The CBI has warned that businesses need to enjoy “barrier-free” access to the EU once Brexit negotiations have been completed. The organisation said the country should be free of tariffs with “minimal” non-tariff barriers across all sectors. A report from the CBI stated: “It is clear that, for the UK’s modern, interdependent economy, additional barriers to any sector’s trade will be detrimental to other sectors. A new arrangement with the EU must therefore be open and comprehensive, covering goods and services, tariffs and non-tariff barriers.” In response to the CBI report, a government spokeswoman said: “We agree with the CBI that we want a smooth and orderly exit that works for all sectors of the UK economy. That is why we have been engaging intensively with businesses across the country, building a strong understanding of the challenges and opportunities that Brexit brings.”

Reported in: Financial Times, The Times, BBC News   


Factory order books hit two-year high

Manufacturers have experienced a surge in the overall level of orders, according to the CBI industrial trends survey. Its gauge rose to zero in the three months to December, from -3 in November. This was better than the -5 balance expected by economists and the highest level in 20 months. Expectations for output among the 482 manufacturers surveyed fell from 24% to 21%. However, Paul Hollingsworth of Capital Economics said that this remained at a level consistent with quarterly growth in manufacturing of about 1%. The survey indicated that a balance of 19% of manufacturers reported an increase in production over the past three months - the best reading since mid-2014 – while only four of 18 sectors reported a drop in output. However, the pick-up in orders came from stronger domestic demand rather than the effect of a weak pound pushing up the level of exports. The export orders balance declined in December, falling from -11 to -15, which was the lowest level since July.

Reported in: The Times   

UK car production hits 12-year high

Figures from the Society of Motor Manufacturers and Traders have showed that Britain built more cars in the first eleven months of 2016 than any full year since 2004. Just over 1.61m cars were made in the year to November, ahead of 2015’s total output of 1.59m units. The rise was helped by a 13% year-on-year rise last month to 169,247 cars.

Reported in: Financial Times, The Times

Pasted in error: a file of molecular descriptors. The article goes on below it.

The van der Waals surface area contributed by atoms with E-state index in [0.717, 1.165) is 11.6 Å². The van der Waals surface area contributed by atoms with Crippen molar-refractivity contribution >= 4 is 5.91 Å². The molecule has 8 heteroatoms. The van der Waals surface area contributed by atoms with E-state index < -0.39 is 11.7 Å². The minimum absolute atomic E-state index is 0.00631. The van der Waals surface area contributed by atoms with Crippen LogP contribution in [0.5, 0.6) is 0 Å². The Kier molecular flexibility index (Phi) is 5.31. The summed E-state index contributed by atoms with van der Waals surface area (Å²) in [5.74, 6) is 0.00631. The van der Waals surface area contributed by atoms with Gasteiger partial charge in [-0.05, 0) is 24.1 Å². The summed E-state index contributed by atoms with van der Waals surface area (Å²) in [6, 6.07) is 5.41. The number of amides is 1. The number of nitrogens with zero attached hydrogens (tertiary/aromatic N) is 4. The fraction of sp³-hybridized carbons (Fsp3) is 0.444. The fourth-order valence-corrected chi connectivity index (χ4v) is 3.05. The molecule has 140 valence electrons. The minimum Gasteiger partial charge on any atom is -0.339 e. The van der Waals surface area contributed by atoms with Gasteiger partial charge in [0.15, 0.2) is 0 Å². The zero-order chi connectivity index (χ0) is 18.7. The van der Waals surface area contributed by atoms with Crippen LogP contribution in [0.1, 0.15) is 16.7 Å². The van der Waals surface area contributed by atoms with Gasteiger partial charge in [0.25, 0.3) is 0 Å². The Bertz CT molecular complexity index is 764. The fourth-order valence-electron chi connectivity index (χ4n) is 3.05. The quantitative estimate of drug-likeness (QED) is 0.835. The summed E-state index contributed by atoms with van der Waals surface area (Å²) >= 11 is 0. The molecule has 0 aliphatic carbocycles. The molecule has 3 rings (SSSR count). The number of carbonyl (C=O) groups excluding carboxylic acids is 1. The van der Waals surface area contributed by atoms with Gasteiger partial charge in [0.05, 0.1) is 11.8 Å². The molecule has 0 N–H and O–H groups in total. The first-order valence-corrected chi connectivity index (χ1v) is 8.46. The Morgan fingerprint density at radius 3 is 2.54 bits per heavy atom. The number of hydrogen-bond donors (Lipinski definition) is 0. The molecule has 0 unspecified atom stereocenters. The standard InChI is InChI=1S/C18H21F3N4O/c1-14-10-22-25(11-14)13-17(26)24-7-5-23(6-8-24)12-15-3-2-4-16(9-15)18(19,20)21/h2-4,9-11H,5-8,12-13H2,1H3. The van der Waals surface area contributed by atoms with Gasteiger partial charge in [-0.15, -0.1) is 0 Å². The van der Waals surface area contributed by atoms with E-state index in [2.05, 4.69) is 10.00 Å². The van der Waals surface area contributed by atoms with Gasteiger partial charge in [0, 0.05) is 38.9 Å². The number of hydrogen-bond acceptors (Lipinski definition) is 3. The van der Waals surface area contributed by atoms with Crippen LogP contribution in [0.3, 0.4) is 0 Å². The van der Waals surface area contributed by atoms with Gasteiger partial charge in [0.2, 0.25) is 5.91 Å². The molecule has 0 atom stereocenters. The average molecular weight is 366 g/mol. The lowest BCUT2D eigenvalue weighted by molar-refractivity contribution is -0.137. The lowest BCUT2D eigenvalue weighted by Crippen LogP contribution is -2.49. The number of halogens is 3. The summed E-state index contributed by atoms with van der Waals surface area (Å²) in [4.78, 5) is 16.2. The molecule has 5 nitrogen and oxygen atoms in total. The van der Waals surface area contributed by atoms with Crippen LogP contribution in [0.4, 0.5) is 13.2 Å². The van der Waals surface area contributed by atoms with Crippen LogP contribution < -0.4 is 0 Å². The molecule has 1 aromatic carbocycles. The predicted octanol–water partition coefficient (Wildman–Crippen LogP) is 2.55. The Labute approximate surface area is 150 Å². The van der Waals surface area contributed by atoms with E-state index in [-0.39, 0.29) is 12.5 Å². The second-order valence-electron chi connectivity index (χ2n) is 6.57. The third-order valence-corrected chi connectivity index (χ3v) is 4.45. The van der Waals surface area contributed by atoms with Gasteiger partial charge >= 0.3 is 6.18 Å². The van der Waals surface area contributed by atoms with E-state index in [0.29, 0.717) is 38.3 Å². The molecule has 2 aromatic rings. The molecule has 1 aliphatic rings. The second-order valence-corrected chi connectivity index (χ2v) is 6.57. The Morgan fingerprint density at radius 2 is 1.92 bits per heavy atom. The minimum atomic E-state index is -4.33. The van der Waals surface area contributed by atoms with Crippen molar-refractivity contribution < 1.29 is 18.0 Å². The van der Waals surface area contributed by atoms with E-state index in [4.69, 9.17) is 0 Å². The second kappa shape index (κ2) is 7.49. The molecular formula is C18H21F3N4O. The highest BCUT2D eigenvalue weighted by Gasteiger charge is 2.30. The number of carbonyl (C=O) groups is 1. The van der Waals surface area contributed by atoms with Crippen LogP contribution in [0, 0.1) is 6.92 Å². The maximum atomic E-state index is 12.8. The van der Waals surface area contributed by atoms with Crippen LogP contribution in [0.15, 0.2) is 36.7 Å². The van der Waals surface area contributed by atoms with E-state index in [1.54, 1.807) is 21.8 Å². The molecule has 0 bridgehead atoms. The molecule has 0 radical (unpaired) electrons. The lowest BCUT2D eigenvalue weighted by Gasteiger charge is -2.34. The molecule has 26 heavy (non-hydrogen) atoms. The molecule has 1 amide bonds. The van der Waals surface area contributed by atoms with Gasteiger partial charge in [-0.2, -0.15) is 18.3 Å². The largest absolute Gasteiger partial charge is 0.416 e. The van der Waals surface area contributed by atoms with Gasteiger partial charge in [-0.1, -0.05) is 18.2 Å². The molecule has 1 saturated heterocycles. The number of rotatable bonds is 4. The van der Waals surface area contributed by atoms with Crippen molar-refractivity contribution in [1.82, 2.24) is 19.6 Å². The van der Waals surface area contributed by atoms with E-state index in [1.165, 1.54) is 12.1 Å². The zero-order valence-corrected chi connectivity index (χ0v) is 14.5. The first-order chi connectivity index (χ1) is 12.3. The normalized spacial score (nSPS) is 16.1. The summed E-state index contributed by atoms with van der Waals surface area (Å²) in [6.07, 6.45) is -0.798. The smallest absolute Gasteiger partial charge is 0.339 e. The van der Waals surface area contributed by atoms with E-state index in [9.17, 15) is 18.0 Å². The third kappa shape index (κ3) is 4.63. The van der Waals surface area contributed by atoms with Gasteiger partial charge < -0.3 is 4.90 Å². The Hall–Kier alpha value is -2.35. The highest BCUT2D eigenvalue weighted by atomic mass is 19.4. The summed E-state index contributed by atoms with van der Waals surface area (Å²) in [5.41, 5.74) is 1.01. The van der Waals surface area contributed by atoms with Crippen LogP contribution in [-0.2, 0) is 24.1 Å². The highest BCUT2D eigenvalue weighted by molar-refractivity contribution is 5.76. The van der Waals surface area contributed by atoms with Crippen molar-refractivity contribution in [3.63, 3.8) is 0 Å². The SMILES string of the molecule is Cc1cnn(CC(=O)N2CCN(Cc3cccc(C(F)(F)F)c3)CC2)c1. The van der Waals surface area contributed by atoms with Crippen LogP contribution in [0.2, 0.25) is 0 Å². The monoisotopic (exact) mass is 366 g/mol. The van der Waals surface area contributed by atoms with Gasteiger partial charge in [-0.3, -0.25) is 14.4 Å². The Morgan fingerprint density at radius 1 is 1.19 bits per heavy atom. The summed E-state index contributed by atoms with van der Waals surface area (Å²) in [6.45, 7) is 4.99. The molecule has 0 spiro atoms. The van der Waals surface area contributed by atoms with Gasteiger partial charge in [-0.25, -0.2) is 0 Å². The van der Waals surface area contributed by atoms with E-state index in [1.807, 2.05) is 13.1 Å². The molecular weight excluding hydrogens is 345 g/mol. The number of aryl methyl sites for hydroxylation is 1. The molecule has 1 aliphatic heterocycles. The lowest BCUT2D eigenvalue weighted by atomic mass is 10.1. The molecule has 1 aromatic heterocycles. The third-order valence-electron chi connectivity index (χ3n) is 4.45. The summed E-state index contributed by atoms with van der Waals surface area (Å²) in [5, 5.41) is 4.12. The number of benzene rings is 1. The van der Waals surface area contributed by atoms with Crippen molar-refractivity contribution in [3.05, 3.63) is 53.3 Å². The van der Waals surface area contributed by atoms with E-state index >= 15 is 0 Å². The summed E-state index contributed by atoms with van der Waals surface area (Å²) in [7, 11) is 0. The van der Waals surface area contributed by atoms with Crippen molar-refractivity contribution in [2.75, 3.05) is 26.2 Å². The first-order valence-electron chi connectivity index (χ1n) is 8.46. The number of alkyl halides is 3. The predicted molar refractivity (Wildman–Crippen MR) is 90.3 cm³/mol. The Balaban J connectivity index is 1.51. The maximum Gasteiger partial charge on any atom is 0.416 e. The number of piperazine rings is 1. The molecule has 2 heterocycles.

Levels of financial distress increase in property sector

Over 25,000 property companies in the UK, equivalent to 18.3% of the industry, are in financial distress, according to research from Begbies Traynor, a 6.6% rise on last year. Begbies’ Red Flag Alert predicts that a third of those in distress are unlikely to be trading in three years’ time. Estate agents have been hit particularly hard after transactions slowed, particularly in the capital, due to stamp duty hikes. Julie Palmer, a partner at the firm, said: “Without doubt, 2016 has been a difficult year for the UK real estate industry. Not only did it have to contend with a major slowdown in activity in the run up to the EU Referendum, but over the past 12 months it has also borne the brunt of crippling public policy changes, which have rocked the sector to its foundations.” She added: “However, while levels of financial distress across the sector are much higher than at this stage last year, positive trading in the months following the EU referendum suggests that any potential negative Brexit impact on the housing industry may still be some way off.”

Reported in: The Sunday Telegraph


Biggest builders control land for almost 1m homes

Shelter claims that the UK’s 10 biggest house builders are sitting on 14 years’ worth of land, with the sites potentially able to offer 1m homes. The charity says the companies control 404,000 plots through their current land banks, and a further 558,000 plots in so-called “strategic land banks” – which are not always owned by the house builders but may include ‘Option Agreements’ giving the builder the exclusive right to buy the land from its owner when it becomes available. The Telegraph notes that the figures may open up the firms to criticism over land-banking, highlighting that Communities Secretary Sajid Javid recently claimed that some house builders are “hoarding land rather than prioritising building,” before promising that the upcoming Housing White Paper would set out plans to get more homes built. On Shelter’s findings, its head of housing development Toby Lloyd said: “As the housing crisis continues to bite deeper, the fact that some house builders need to control so much land decades before it is built on exposes the limitations of our current house building system in being able to meet the needs of the country.”